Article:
In some states, a conviction of a crime using a gun, or even having a gun on your person during any crime, is a mandatory 3 years additional time. And this is very often pea-dealed out of the sentence. :roll:

And I could be wrong about the above statement as my memory isn't as good as it used to be, I don't remember when it was good. :oops:
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Re: NRA Calls for ATF review of bumpfire stocks

Postby WestonDon » Thu Oct 12, 2017 8:13 am

slowquest wrote:Does anyone think we could get some traction in having using any object to increase rate of fire be added as an additional charge? Kind of like using a gun to commit a robbery is considered a more serious charge than simply robbing someone?


Like in an additional charge to failing to notify promptly?

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Re: NRA Calls for ATF review of bumpfire stocks

Postby bignflnut » Thu Oct 12, 2017 8:28 am

Chuck wrote:
bignflnut wrote:Is this what we desire our orgs to do?

I take exception to your use of the term "our orgs" unless and until I see you with a site supporter badge under your avatar


I forgot, Mr Director, sir. I'm simply an Ohioan who carries. My mistake. That and a $20 donation gets me a valid opinion. Message received.
Our audience is all gun owners as well as those who don't own guns, but don't want to see their rights further eroded.


And then there's Coordinator Schmieg calling me out
Schmieg wrote:It has nothing to do with other people.

Glad nobody is taking any of this debate personally.

So, when 9 Republicans co-sponsor a bill written by a Republican to ban all sorts of accessories, I suppose we should just seem reasonable by capitulating. This must be that reality I'm not living in (since my accuser won't define it for me). Here's the bill endorsed by Coordinator Schmieg and Nancy Pelosi's Republican wet nurses:

Rep. Carlos Curbelo (R-FL) introduced gun control aimed at law-abiding Americans on Tuesday. His bill has nine Republican co-sponsors, which means nine Republicans are willing to punish every law-abiding American for the behavior of one criminal in Las Vegas.

And they are doing all this to ban bump stocks, a product the ATF evaluated and approved in 2010.

SNIP

Here are the nine Republicans who are co-sponsoring Curbelo’s bill:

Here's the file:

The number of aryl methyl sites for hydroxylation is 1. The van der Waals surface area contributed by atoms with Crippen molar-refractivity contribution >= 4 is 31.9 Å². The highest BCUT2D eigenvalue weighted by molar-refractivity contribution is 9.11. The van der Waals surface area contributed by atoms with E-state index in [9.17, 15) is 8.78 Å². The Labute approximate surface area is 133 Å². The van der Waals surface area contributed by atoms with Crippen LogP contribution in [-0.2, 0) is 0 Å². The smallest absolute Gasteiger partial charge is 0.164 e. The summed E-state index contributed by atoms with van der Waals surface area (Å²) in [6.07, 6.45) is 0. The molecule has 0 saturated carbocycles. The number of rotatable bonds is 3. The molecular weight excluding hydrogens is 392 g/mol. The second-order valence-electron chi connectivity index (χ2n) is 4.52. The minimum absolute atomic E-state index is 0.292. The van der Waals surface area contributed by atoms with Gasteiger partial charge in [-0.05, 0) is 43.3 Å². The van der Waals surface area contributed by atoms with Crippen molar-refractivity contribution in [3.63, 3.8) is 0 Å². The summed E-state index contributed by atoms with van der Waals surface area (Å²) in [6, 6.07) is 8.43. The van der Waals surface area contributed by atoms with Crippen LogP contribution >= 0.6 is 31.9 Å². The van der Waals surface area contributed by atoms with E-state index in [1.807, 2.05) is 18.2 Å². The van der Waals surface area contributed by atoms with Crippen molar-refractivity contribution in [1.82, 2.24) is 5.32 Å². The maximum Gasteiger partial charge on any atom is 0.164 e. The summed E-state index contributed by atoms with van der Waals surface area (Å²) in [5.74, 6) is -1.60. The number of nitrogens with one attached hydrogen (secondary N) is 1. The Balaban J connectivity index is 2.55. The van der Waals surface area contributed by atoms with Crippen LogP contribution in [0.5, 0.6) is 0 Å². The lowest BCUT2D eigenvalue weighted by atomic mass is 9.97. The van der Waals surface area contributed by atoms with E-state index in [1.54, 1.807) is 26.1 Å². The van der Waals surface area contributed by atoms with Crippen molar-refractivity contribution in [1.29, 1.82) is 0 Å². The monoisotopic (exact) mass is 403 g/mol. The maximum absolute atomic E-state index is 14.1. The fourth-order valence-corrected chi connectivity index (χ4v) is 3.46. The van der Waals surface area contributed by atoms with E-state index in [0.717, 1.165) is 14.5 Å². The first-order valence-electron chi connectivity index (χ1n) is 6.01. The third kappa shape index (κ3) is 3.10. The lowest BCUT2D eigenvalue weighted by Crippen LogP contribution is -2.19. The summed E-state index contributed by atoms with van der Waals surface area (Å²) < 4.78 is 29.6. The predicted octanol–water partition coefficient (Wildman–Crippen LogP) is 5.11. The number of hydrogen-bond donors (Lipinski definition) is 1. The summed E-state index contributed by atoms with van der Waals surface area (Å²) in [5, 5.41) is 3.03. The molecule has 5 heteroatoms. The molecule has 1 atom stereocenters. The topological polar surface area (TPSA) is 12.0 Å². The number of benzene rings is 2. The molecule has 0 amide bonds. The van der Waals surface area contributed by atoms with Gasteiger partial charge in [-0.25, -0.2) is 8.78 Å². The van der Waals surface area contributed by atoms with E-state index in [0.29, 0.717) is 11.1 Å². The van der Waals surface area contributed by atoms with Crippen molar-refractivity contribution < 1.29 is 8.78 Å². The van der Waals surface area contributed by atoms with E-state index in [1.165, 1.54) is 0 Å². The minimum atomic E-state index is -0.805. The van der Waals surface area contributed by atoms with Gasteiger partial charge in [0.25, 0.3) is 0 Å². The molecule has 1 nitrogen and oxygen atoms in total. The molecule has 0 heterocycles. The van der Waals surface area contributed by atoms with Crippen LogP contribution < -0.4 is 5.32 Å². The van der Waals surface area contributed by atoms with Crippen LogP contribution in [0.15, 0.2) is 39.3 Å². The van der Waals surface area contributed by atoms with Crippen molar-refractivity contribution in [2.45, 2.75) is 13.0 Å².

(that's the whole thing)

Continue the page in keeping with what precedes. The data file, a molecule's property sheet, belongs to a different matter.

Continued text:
Rep. Peter King (R-NY)
Rep. Leonard Lance (R-NJ)
Rep. Patrick Meehan (R-PA)
Rep, Ed Royce (R-CA)
Rep. Chris Smith (R-NJ)
Rep. Erik Paulsen (R-MN)
Rep. Ryan Costello (R-PA)
Rep. Ileana Ros-Lehtinen (R-FL)
Rep. Charlie Dent (R-PA)

The push to ban bump stocks is especially rich in light of the fact that using the devices probably made the Vegas attacker less effective than he would have been without them. After all, bump stocks are made for novelty rather than precision.
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Re: NRA Calls for ATF review of bumpfire stocks

Postby schmieg » Thu Oct 12, 2017 11:30 am

You need a remedial reading class if you think I'm endorsing any bills.
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Re: NRA Calls for ATF review of bumpfire stocks

Postby curmudgeon3 » Thu Oct 12, 2017 11:38 am

Glad they're not including my bayonet lug on the ban list this time around ........ comes in handy for Banzai charges and bipods.
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Re: NRA Calls for ATF review of bumpfire stocks

Postby schmieg » Thu Oct 12, 2017 11:43 am

curmudgeon3 wrote:Glad they're not including my bayonet lug on the ban list this time around ........ comes in handy for Banzai charges.

Also a lot of fun for exhibition drill using a Springfield 1903 - makes the audience think that what you are doing is really dangerous.
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Re: NRA Calls for ATF review of bumpfire stocks

Postby Chuck » Thu Oct 12, 2017 12:53 pm

bignflnut wrote:I forgot, Mr Director, sir. I'm simply an Ohioan who carries.



Oh, you’re much more than that. You’re the guy who complains about us accepting less than perfect, while you enjoy our less than perfect benefits.
You’re the guy who enjoys telling us what to do and how to do it without bothering to do anything yourself.

How is the view from the stands?
Better than on the field, I bet
Ain't activism fun?

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And because I can not do everything, I will not refuse to do the something I can do.
What I can do, I should do. And what I should do, by the grace of GOD, I will do."
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Re: NRA Calls for ATF review of bumpfire stocks

Postby M-Quigley » Thu Oct 12, 2017 1:47 pm

Chuck wrote:Do you see?
What they are doing is banning a rapid rate of fire. And that won't be accomplished as long as there are ARs and trigger fingers.
And that is where they will stop,
Once the AR platform is banned, they'll leave us alone with what we have left


I'm confused, I guess because sarcasm is sometimes hard to tell in text, so I apologize in advance for asking this. Regarding the bolded, were you being sarcastic, was it a typo, or did you mean that exactly as written?